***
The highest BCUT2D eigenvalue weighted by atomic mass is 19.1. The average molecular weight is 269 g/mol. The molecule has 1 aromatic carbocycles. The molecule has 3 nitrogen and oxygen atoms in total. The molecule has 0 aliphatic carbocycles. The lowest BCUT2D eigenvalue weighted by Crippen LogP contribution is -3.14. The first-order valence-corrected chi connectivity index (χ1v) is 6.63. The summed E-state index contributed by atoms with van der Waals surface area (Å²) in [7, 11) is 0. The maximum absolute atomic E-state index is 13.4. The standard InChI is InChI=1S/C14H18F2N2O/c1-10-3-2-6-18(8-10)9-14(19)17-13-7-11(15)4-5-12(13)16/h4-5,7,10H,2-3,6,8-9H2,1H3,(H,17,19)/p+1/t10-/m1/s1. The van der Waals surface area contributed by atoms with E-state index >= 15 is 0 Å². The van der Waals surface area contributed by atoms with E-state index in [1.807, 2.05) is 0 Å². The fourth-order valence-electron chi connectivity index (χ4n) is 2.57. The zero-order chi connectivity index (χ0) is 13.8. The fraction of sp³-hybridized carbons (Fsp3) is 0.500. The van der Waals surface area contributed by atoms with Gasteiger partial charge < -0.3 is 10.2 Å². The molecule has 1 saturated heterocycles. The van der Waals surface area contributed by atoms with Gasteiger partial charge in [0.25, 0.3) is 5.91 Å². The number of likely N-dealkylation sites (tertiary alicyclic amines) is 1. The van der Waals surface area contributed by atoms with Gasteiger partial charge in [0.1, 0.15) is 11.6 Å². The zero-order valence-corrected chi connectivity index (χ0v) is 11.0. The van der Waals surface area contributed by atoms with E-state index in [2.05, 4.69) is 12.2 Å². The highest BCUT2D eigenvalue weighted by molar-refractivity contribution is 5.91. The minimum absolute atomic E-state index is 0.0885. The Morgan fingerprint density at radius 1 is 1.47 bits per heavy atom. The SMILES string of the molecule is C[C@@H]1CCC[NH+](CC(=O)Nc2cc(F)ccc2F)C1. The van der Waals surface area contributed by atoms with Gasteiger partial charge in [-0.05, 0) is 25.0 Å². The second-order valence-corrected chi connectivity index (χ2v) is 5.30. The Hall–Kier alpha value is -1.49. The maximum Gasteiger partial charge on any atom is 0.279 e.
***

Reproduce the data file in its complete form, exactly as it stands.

The highest BCUT2D eigenvalue weighted by atomic mass is 19.1. The average molecular weight is 269 g/mol. The molecule has 1 aromatic carbocycles. The molecule has 3 nitrogen and oxygen atoms in total. The molecule has 0 aliphatic carbocycles. The lowest BCUT2D eigenvalue weighted by Crippen LogP contribution is -3.14. The first-order valence-corrected chi connectivity index (χ1v) is 6.63. The summed E-state index contributed by atoms with van der Waals surface area (Å²) in [7, 11) is 0. The maximum absolute atomic E-state index is 13.4. The standard InChI is InChI=1S/C14H18F2N2O/c1-10-3-2-6-18(8-10)9-14(19)17-13-7-11(15)4-5-12(13)16/h4-5,7,10H,2-3,6,8-9H2,1H3,(H,17,19)/p+1/t10-/m1/s1. The van der Waals surface area contributed by atoms with E-state index >= 15 is 0 Å². The van der Waals surface area contributed by atoms with E-state index in [1.807, 2.05) is 0 Å². The fourth-order valence-electron chi connectivity index (χ4n) is 2.57. The zero-order chi connectivity index (χ0) is 13.8. The fraction of sp³-hybridized carbons (Fsp3) is 0.500. The van der Waals surface area contributed by atoms with Gasteiger partial charge < -0.3 is 10.2 Å². The molecule has 1 saturated heterocycles. The van der Waals surface area contributed by atoms with Gasteiger partial charge in [0.25, 0.3) is 5.91 Å². The number of likely N-dealkylation sites (tertiary alicyclic amines) is 1. The van der Waals surface area contributed by atoms with Gasteiger partial charge in [0.1, 0.15) is 11.6 Å². The zero-order valence-corrected chi connectivity index (χ0v) is 11.0. The van der Waals surface area contributed by atoms with E-state index in [2.05, 4.69) is 12.2 Å². The highest BCUT2D eigenvalue weighted by molar-refractivity contribution is 5.91. The minimum absolute atomic E-state index is 0.0885. The Morgan fingerprint density at radius 1 is 1.47 bits per heavy atom. The SMILES string of the molecule is C[C@@H]1CCC[NH+](CC(=O)Nc2cc(F)ccc2F)C1. The van der Waals surface area contributed by atoms with Gasteiger partial charge in [-0.05, 0) is 25.0 Å². The second-order valence-corrected chi connectivity index (χ2v) is 5.30. The Hall–Kier alpha value is -1.49. The maximum Gasteiger partial charge on any atom is 0.279 e.